YouGov data journalist Isabelle Kirk assesses research into consumers’ views on international travel
Can you still fly if you catch Covid? Travel restrictions for all passengers entering the UK, including passenger locator forms and compulsory tests, were lifted on March 18, but for travellers leaving the UK the rules depend mostly on the destination country.
As with domestic Covid-19 restrictions, the UK government has moved towards guidance, rather than legal requirements, hoping that those who come down with Covid will voluntarily stay home and mask up around other people.
YouGov research reveals that most Britons would not take a flight abroad if they caught Covid before they left the country, despite not being legally required to – although a third would bring the virus back to the UK if they contracted it before flying home.
Just one in seven Britons (14%) say they would still fly if they had a trip abroad planned and contracted Covid-19 shortly before they left the UK, with seven in 10 (69%) saying they would not travel, and 17% unsure.
However, if Britons contracted the virus while on holiday abroad, they are more split on whether they would fly home. A third of the public (33%) say they would still fly home if they caught Covid shortly before they were due to return to the UK, while 41% say they would not travel, and 27% unsure.
Britons aged between 25 and 49 are most likely to say they would still fly if they caught Covid-19. One in five (20%) would still travel abroad with the virus, while two in five (40%) would fly home with it. In contrast, just 5% of Britons aged 65 and older would still take a trip abroad if they contracted the virus, while 20% would return home on a plane if they came down with Covid.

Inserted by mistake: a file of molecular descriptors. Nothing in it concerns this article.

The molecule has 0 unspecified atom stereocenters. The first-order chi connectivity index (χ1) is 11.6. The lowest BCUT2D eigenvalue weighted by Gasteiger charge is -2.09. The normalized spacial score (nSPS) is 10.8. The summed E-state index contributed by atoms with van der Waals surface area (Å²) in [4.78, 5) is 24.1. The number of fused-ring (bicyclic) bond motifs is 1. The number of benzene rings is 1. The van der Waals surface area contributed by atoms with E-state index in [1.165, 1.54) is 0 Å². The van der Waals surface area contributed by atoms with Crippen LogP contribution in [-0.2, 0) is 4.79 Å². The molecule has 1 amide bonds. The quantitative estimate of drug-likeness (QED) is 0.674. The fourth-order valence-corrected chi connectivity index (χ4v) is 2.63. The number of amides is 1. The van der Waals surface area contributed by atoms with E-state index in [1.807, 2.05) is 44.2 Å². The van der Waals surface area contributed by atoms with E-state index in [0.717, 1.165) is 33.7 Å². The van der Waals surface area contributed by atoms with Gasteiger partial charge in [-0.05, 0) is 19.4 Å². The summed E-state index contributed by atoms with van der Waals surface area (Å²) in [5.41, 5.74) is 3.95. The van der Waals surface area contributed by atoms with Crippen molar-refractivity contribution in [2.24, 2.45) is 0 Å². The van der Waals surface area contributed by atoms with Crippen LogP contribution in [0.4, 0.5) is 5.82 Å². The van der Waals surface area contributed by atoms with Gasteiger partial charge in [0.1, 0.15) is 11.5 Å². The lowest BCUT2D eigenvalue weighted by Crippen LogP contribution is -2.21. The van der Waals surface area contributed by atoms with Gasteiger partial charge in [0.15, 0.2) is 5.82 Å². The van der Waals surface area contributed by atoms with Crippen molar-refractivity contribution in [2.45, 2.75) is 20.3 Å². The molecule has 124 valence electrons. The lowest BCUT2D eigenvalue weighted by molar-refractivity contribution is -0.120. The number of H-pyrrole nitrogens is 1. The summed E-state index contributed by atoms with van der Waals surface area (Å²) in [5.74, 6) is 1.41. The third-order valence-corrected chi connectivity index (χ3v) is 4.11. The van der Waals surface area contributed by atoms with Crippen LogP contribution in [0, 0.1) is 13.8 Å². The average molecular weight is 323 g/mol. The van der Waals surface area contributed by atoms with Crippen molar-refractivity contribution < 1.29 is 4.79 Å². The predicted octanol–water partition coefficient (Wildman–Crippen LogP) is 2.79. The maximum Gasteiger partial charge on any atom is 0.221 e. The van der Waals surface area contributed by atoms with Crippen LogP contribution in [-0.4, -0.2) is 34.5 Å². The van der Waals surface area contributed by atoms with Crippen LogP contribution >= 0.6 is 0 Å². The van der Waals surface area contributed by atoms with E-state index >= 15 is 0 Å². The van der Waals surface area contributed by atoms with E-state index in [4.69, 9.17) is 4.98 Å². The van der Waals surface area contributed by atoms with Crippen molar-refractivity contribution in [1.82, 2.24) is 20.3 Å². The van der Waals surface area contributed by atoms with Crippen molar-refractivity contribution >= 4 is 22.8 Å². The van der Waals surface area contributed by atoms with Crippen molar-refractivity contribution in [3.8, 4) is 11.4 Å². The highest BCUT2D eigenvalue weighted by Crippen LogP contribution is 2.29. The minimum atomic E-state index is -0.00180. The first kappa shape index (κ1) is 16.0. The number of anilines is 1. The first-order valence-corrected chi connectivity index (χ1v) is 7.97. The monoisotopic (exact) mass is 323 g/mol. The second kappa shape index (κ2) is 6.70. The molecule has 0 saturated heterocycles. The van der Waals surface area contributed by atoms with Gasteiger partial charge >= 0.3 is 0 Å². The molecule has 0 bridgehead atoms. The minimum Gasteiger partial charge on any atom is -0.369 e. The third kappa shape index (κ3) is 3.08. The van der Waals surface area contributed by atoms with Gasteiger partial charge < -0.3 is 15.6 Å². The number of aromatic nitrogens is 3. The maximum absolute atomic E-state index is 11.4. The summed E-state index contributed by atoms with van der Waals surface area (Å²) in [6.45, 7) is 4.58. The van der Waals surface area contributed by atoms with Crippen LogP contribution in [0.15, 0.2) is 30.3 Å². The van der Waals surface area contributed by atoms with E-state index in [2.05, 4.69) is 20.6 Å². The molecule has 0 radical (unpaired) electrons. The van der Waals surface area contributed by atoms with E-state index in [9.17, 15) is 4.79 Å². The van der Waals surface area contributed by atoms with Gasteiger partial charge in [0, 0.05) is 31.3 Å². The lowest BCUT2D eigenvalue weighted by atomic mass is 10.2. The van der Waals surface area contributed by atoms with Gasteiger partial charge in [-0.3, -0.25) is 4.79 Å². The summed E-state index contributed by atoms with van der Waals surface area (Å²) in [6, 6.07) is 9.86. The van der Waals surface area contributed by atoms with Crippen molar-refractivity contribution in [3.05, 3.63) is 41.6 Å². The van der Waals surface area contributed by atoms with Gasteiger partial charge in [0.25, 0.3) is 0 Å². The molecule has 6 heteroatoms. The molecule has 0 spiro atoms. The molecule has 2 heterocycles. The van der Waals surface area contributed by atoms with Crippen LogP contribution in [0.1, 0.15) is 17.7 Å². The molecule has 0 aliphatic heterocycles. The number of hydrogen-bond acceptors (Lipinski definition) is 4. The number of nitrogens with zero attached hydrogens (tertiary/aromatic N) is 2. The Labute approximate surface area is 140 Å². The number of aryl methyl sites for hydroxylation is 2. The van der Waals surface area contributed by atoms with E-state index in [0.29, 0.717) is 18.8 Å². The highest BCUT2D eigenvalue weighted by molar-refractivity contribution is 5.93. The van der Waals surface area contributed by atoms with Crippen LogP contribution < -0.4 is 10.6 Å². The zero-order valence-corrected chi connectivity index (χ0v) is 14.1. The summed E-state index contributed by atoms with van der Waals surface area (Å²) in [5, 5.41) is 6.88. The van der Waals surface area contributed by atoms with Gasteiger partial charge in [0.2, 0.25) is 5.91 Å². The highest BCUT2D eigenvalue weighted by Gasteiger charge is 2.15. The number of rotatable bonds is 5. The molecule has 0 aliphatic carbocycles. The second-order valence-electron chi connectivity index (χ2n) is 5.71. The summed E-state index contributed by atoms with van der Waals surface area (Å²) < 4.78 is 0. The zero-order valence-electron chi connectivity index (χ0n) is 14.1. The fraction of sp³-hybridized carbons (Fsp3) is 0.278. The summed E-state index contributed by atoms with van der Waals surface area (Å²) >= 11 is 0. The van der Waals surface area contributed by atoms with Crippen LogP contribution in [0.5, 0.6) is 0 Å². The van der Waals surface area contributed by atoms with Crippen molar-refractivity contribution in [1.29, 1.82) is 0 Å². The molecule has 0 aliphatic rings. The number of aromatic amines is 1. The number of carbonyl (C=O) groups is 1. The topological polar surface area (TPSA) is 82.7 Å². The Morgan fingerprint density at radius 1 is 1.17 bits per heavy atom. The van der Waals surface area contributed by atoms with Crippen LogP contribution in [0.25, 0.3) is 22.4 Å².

Britons are more worried about catching Covid-19 on an airplane than at the shops or at restaurants and cafes
Several major UK carriers have removed mask requirements on flights, following the government’s lead on the ‘living with covid’ plan. It’s well known that Covid-19 thrives in enclosed, crowded spaces with little airflow – and what could fit that description better than a packed plane?
Britons are about as worried about contracting Covid-19 on a plane (41%) as they are about catching it on public transport (38%), and less worried about catching the virus at restaurants or cafes (26%), or at the shops (24%). Sporting events and concerts are more of a concern than flights at 46%.
However, more Britons are unconcerned about the possibility of catching Covid on a plane (51%) than are worried about it.
A third of Britons who plan to fly abroad this year expect their travel to be disrupted by Covid-19
A perfect storm of rising cases and reduced restrictions caused chaos in major UK airports over the Easter break as staff absences due to Covid-19 led to hundreds of cancelled flights.
Many Britons feel they are taking a chance in booking a holiday this year. For those Britons who have made plans to fly abroad for a break this year, around a third (36%) think Covid-19 disruption is very or somewhat likely.
Half (50%) think their odds are better, considering it not very likely or not at all likely that the pandemic could upset their plans.
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